Historical Development of West Papua

The first records of the archipelago date back from the period of Kingdom of Sriwijaya in South Sumatra, which lasted to the 12th century and ruled over many parts of the archipelago. At about the same time, the Kingdom of Majapahit (1292-1521) ruled over East Java. During this period, West Papua was called Djanggi. In all the records dating from this time onwards, Djanggi was unquestionably considered a part of Indonesia, which at that time was named Nusantara. In a monumental book on national history, compiled and published by the statesman Gajah Mada in 1356 and written by the court-writer, Prapanca, we find that Indonesia/Nusantara was divided into western and eastern parts which included the present-day West Papua dan Papua provinces.

Prior to the arrival of the Dutch, the Indonesian islands constituted a field for comptetition between the two rivals – Portugal and Spain. They reached an agreement which partitioned Indonesia into two halves – the western half was to be frequented only by the Portuguese and the eastern half, including West Papua, by the Spanish. Soon after, the name of Nveba Gvince (New Guinea) was invented by a Spanish sailor, while the Portuguese had earlier referred to the big island in the east by the name of Ilha de Papoia.

When the 80 years’ war between Spain and Holland ended in favor of the Dutch, they concluded the Münster Pact (1648) by which the Dutch obtained privileges and gained complete monopoly over all the Indonesian islands. This Pact was reiterated and reinforced by the Utrecht Agreement (1714) and by the Agreement of St. Ildefonso (1797). Henceforth, it was the Dutch who exclusively carried on trade with the Indonesian islands, including West Papua.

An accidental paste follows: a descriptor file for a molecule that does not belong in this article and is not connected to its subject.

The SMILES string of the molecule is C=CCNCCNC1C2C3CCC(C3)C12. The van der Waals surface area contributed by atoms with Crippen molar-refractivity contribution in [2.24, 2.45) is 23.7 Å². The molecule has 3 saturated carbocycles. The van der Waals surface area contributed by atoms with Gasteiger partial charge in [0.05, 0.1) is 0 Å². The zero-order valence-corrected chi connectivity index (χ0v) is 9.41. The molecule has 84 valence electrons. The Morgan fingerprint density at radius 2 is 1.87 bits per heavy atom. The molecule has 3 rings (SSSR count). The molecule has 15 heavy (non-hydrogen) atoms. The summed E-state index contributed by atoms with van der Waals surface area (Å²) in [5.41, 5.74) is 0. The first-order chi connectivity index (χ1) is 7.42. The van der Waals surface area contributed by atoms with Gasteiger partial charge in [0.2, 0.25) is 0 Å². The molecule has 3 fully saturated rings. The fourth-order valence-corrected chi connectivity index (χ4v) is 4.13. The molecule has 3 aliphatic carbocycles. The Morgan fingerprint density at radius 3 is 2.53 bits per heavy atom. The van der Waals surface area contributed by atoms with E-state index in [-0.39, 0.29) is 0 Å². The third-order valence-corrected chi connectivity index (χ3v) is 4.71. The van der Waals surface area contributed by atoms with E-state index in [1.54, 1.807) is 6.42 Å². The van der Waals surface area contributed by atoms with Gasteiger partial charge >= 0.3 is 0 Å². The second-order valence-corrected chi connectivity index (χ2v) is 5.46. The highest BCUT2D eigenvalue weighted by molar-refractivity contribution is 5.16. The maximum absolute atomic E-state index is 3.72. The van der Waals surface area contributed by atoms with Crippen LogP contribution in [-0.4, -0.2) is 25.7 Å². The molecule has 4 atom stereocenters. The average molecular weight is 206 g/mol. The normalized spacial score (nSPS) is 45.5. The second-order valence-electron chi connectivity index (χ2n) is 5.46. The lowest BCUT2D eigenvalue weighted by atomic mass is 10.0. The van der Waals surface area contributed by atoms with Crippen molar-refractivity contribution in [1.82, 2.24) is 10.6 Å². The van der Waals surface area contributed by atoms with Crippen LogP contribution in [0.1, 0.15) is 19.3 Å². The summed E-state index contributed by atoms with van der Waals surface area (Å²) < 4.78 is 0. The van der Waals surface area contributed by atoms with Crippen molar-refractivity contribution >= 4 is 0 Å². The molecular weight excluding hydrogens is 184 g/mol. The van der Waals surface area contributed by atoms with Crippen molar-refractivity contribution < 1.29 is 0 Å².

The northern part of West Papua at that time was under the Sultanate of Tidore which was extended through Government Acts by the Netherlands in 1814, and to cover finally the whole Western part of the island in 1848, as far as 140 degrees east longitude in the north and 141 degrees east longitude in the south. The Sultanate of Tidore in North Moluccas was used by the Dutch to establish their power in Papua because of the striking similarities in customs between Tidore and several parts of West Papua. This fact was recently confirmed by the Dutch scholar, Vollenhoven.

Afterwards, Dutch policy was aimed at gradually disassociating West Papua from the Sultanate and at bringing the region under their direct control. The first step was taken in 1905 by granting the Sulatn 6000 guilders per annum in exchange for his rights to the southern part of West Papua. The second step was directed towards the remaining part – the north-west of Papua. But in this, the Dutch government met with strong resistance even from among the Dutch themselves. Dr. Hovenkamp, a former commissioner for the residency of Ternate, said: “It is a pure misconception to presume the absence of practical ties between Tidore and the northern and north-western Papua. There have always been close ties, but they have been weakened by our Government, who should have strengthened them for the benefit of the people”.(*)